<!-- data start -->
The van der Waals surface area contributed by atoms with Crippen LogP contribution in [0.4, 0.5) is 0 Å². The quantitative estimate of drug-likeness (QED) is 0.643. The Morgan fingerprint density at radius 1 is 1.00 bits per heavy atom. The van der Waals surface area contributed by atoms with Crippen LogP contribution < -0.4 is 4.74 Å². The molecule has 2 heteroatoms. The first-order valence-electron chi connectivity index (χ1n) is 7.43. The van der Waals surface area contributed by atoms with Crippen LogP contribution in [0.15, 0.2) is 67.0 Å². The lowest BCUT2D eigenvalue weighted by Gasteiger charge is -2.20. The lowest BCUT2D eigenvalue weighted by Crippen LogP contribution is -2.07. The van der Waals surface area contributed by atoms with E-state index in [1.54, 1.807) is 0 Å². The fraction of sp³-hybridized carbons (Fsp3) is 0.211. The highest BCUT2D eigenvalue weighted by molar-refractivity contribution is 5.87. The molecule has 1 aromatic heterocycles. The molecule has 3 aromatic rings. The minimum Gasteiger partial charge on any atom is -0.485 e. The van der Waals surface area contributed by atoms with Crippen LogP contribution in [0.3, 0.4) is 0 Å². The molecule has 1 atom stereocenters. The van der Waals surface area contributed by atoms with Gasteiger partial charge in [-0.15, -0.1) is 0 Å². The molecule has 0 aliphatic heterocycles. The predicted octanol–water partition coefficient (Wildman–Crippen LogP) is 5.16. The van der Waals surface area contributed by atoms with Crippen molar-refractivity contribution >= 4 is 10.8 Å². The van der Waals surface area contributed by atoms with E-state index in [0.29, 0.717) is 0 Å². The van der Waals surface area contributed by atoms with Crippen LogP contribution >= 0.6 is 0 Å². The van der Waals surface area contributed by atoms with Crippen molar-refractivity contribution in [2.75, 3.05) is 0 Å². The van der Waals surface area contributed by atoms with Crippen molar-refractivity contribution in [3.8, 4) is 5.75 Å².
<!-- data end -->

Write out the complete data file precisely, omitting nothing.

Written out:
The van der Waals surface area contributed by atoms with Crippen LogP contribution in [0.4, 0.5) is 0 Å². The quantitative estimate of drug-likeness (QED) is 0.643. The Morgan fingerprint density at radius 1 is 1.00 bits per heavy atom. The van der Waals surface area contributed by atoms with Crippen LogP contribution < -0.4 is 4.74 Å². The molecule has 2 heteroatoms. The first-order valence-electron chi connectivity index (χ1n) is 7.43. The van der Waals surface area contributed by atoms with Crippen LogP contribution in [0.15, 0.2) is 67.0 Å². The lowest BCUT2D eigenvalue weighted by Gasteiger charge is -2.20. The lowest BCUT2D eigenvalue weighted by Crippen LogP contribution is -2.07. The van der Waals surface area contributed by atoms with E-state index in [1.54, 1.807) is 0 Å². The fraction of sp³-hybridized carbons (Fsp3) is 0.211. The highest BCUT2D eigenvalue weighted by molar-refractivity contribution is 5.87. The molecule has 1 aromatic heterocycles. The molecule has 3 aromatic rings. The minimum Gasteiger partial charge on any atom is -0.485 e. The van der Waals surface area contributed by atoms with Crippen LogP contribution in [0.3, 0.4) is 0 Å². The molecule has 1 atom stereocenters. The van der Waals surface area contributed by atoms with Gasteiger partial charge in [-0.15, -0.1) is 0 Å². The molecule has 0 aliphatic heterocycles. The predicted octanol–water partition coefficient (Wildman–Crippen LogP) is 5.16. The van der Waals surface area contributed by atoms with Crippen molar-refractivity contribution >= 4 is 10.8 Å². The van der Waals surface area contributed by atoms with E-state index in [0.29, 0.717) is 0 Å². The van der Waals surface area contributed by atoms with Crippen LogP contribution >= 0.6 is 0 Å². The van der Waals surface area contributed by atoms with Crippen molar-refractivity contribution in [2.75, 3.05) is 0 Å². The van der Waals surface area contributed by atoms with Crippen molar-refractivity contribution in [3.8, 4) is 5.75 Å².